Creating a new assessment from scratch is an extremely lengthy process. Effective tests aren’t built in a garage over the weekend. Rather, the instrument’s concept must be vetted against solid, empirical research in a process that can take years to complete. Without data from real people, there’s little room to believe an assessment is predictive of employee performance. Take time to understand how the assessment was developed, how the assessment relates to predicting performance for your job types, and why the vendor developed the assessment in the manner they did.
Bottom line: Go beyond the software interface and look to the technical manual to understand the steps involved in building the assessment.
2. What is the theory behind the assessment?
A critical step in the development of any assessment is to define what characteristics or knowledge are to be measured, and to provide a rationale for why the instrument is expected to be valid. Assessment claims should always be backed up by substantial research evidence. To ensure the content of an assessment aligns with the behaviors and knowledge actually displayed on the job, test providers are expected to conduct thorough job analyses and observations.
Bottom line: Be wary of assessments that were developed based on pet theories or assumptions about how employees or organizations work. Take time to talk to the potential vendor about how they would defend their assessments.
3. What validity evidence does the assessment have?
Test reliability and validity are the most important features of a test in terms of quality and usefulness. Assessments need to not only be legally defensible, but should predict some type of performance. Criterion-related, content, and construct are the three main types of validity. By validating a test, you can determine how job-related and useful an assessment is for your business.
Bottom line: Make sure enough proof exists to support the interpretation of test scores. Ask how the vendor will develop and implement a validation strategy for your company.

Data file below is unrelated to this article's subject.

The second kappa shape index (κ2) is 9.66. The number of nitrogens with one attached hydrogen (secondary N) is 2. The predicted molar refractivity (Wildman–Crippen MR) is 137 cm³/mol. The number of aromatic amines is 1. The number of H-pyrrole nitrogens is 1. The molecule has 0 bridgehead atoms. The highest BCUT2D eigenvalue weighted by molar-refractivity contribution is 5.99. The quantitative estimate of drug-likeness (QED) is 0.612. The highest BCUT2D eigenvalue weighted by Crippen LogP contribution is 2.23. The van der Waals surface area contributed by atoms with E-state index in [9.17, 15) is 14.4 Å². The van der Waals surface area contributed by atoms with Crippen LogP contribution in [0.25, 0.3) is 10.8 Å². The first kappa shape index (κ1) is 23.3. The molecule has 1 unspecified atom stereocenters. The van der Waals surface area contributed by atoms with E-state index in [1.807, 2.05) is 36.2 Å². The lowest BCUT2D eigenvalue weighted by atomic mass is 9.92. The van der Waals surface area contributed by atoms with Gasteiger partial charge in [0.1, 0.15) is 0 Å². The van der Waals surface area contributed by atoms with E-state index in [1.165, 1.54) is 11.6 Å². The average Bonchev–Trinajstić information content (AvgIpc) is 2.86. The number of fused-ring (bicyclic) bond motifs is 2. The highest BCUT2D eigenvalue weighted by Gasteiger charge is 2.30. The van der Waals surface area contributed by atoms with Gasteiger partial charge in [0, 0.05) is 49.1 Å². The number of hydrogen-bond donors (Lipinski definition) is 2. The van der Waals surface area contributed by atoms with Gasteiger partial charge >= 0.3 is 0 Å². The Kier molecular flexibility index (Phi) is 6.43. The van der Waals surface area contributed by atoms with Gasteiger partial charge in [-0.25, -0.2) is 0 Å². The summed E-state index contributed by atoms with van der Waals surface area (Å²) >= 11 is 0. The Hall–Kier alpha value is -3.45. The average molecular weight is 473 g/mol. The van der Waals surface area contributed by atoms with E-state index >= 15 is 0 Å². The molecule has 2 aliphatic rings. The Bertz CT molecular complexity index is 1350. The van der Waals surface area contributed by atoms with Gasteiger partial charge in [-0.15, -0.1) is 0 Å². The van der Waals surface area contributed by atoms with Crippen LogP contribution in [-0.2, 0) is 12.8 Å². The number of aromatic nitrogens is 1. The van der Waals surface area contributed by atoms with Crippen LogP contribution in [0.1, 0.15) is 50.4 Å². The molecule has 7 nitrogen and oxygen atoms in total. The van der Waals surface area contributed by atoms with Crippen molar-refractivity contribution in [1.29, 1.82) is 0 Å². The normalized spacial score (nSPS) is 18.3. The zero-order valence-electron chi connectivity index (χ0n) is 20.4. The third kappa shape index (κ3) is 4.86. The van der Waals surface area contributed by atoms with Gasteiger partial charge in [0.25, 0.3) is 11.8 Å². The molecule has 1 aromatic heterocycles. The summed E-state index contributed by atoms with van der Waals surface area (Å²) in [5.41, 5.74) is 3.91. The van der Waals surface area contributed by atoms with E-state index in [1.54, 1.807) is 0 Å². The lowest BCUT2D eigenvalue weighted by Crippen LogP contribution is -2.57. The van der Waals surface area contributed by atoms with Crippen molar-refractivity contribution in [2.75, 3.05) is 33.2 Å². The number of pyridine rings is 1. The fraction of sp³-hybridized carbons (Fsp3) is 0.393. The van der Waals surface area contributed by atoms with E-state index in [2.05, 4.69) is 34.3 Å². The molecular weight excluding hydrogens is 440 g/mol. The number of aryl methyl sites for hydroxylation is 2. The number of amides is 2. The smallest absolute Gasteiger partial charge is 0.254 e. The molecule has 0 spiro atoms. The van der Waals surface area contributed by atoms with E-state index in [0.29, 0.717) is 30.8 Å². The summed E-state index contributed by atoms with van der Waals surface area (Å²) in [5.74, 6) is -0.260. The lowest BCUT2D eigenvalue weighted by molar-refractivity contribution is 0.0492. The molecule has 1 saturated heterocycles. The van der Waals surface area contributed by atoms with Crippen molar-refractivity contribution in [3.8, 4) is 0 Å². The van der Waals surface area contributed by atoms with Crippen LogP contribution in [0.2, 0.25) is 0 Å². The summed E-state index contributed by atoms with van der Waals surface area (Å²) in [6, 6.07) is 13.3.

4. Is the vendor willing to share technical manuals?
It’s wrong to judge a book by its cover. In the case of assessments, it’s even more of a mistake to not read the book at all. A technical manual is a testament to the vendor’s ability to rigorously design and evaluate its assessment. A high-quality manual includes information on the rationale behind and approach to developing the assessment; details of how the assessment was developed; research highlighting psychometric properties, fairness, and validation evidence; guidelines for assessment administration; and contact information for the test’s developers. A vendor’s inability or unwillingness to produce the technical documents for their assessments is a huge red flag.
Bottom line: Only in the hands of an expert does a technical manual make sense. Hire a third-party consultant - ideally an industrial-organizational psychologist - to evaluate the assessment’s supporting documents.
5. What kind of training and support does the vendor provide?
Bottom line: Make sure the vendor’s product is complemented by services and resources that help you thoroughly understand and implement an assessment process.
6. Will they adapt the assessment profile based on your evolving business needs?
There is no one-size-fits-all approach to assessing applicants for a job. What matters most to your company might not be what your competitors value. Plus, priorities change over time. If a vendor is unable to provide ongoing monitoring of how the assessments are performing and make recommendations to drive improvement, the value of the assessment process becomes less clear.
Topics: Talent Selection Ideas